Netflix Tweet Raises Questions About How Much It Knows About Users

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Netflix has come under fire after tweeting about its customers’ viewing habits.

The Netflix US Twitter account this week revealed that 53 people have watched A Christmas Prince every day for the past 18 days.

The tweet was intended to be light-hearted and humorous, but has been described as “creepy” by some users and kicked off a debate around how closely the company is watching its customers, and what it can and cannot do with the data it has on individual users.

To the 53 people who’ve watched A Christmas Prince every day for the past 18 days: Who hurt you?

It has also raised security concerns, around how many Netflix employees have access to this data, and whether it can be used to identify individual customers.

In 2007, security researchers from the University of Texas published a paper saying they managed to identify individual Netflix customers using an anonymised dataset released by the company.

Trevor Timm, the executive director of the Freedom of the Press Foundation, is one of the people who was concerned by Netflix’s Twitter update.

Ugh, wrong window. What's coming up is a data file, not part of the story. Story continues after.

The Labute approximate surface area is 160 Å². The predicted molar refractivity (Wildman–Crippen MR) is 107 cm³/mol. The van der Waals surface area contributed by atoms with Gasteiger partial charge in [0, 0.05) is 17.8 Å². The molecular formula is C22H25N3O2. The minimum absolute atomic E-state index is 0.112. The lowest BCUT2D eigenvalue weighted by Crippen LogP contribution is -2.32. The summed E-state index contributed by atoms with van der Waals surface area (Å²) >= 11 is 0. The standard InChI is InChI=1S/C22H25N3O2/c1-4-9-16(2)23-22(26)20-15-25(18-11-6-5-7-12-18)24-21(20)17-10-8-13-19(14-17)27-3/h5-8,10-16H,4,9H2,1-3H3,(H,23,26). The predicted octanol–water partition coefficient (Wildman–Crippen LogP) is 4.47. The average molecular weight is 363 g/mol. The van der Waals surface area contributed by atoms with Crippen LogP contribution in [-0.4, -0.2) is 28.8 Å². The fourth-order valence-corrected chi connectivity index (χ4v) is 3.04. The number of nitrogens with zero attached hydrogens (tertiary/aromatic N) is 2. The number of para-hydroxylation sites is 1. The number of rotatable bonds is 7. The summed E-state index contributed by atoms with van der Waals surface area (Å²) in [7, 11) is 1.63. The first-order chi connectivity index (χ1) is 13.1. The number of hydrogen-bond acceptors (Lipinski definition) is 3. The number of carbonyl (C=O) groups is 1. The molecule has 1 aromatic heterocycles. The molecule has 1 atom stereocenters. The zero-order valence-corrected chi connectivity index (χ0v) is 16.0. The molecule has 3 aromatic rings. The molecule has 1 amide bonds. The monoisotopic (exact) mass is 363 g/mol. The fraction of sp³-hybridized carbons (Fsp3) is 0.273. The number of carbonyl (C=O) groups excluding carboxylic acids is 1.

Some questions for reporters to ask Netflix:
—How many employees have access to people’s viewing habits?
—Are there any controls on how they can access this data/what it can be used for?
—What’s the punishment for creeping on people?
—Why are they publicly shaming customers? 

The Independent has posed all of these questions to Netflix and is yet to receive a response. This article will be updated when Netflix replies.

Whether or not the stats are real also remains to be seen. A Christmas Prince, a Netflix Original, has received extremely mixed reviews, with viewers simultaneously branding the best and the worst film they’ve ever seen.

The tweet, which could simply be a marketing stunt for the film, has gained more than 100,000 Retweets and 396,000 Favourites at the time of writing, and the company’s US Twitter account has replied to a handful of people in a similarly snarky manner.

The company’s tweet is similar in style to Spotify’s new advertising campaign, in which it highlights individual users’ unusual listening habits.

According to Spotify, its posters are “designed to showcase the emotional experience of our listeners, and the stories you see are inspired by data we have.”

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